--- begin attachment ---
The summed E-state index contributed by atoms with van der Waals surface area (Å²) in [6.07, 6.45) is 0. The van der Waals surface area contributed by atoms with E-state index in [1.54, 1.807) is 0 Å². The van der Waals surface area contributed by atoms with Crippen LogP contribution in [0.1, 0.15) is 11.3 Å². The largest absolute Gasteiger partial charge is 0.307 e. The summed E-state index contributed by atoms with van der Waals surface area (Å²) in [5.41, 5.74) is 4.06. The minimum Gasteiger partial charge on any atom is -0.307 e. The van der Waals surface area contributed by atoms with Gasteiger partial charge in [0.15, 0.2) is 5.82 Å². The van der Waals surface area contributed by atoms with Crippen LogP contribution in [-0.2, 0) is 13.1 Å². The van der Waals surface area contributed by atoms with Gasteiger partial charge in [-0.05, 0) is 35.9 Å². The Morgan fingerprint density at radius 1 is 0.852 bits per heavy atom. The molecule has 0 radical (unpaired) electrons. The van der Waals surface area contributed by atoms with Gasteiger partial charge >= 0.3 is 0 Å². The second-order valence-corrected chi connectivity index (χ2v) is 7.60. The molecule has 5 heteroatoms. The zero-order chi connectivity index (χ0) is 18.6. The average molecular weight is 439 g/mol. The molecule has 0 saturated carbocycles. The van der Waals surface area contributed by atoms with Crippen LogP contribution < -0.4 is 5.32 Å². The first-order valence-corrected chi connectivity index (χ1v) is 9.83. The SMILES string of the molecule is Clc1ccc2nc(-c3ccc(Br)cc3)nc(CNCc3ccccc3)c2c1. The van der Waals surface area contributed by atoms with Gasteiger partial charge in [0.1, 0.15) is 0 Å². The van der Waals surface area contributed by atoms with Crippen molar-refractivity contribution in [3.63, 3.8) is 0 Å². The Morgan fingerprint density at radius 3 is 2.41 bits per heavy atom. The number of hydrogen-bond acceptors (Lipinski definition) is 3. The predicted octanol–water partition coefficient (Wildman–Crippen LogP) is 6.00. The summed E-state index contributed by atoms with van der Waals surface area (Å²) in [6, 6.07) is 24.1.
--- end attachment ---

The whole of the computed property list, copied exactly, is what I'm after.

The summed E-state index contributed by atoms with van der Waals surface area (Å²) in [6.07, 6.45) is 0. The van der Waals surface area contributed by atoms with E-state index in [1.54, 1.807) is 0 Å². The van der Waals surface area contributed by atoms with Crippen LogP contribution in [0.1, 0.15) is 11.3 Å². The largest absolute Gasteiger partial charge is 0.307 e. The summed E-state index contributed by atoms with van der Waals surface area (Å²) in [5.41, 5.74) is 4.06. The minimum Gasteiger partial charge on any atom is -0.307 e. The van der Waals surface area contributed by atoms with Gasteiger partial charge in [0.15, 0.2) is 5.82 Å². The van der Waals surface area contributed by atoms with Crippen LogP contribution in [-0.2, 0) is 13.1 Å². The van der Waals surface area contributed by atoms with Gasteiger partial charge in [-0.05, 0) is 35.9 Å². The Morgan fingerprint density at radius 1 is 0.852 bits per heavy atom. The molecule has 0 radical (unpaired) electrons. The van der Waals surface area contributed by atoms with Gasteiger partial charge >= 0.3 is 0 Å². The second-order valence-corrected chi connectivity index (χ2v) is 7.60. The molecule has 5 heteroatoms. The zero-order chi connectivity index (χ0) is 18.6. The average molecular weight is 439 g/mol. The molecule has 0 saturated carbocycles. The van der Waals surface area contributed by atoms with Crippen LogP contribution < -0.4 is 5.32 Å². The first-order valence-corrected chi connectivity index (χ1v) is 9.83. The SMILES string of the molecule is Clc1ccc2nc(-c3ccc(Br)cc3)nc(CNCc3ccccc3)c2c1. The van der Waals surface area contributed by atoms with Gasteiger partial charge in [0.1, 0.15) is 0 Å². The van der Waals surface area contributed by atoms with Crippen molar-refractivity contribution in [3.63, 3.8) is 0 Å². The Morgan fingerprint density at radius 3 is 2.41 bits per heavy atom. The number of hydrogen-bond acceptors (Lipinski definition) is 3. The predicted octanol–water partition coefficient (Wildman–Crippen LogP) is 6.00. The summed E-state index contributed by atoms with van der Waals surface area (Å²) in [6, 6.07) is 24.1.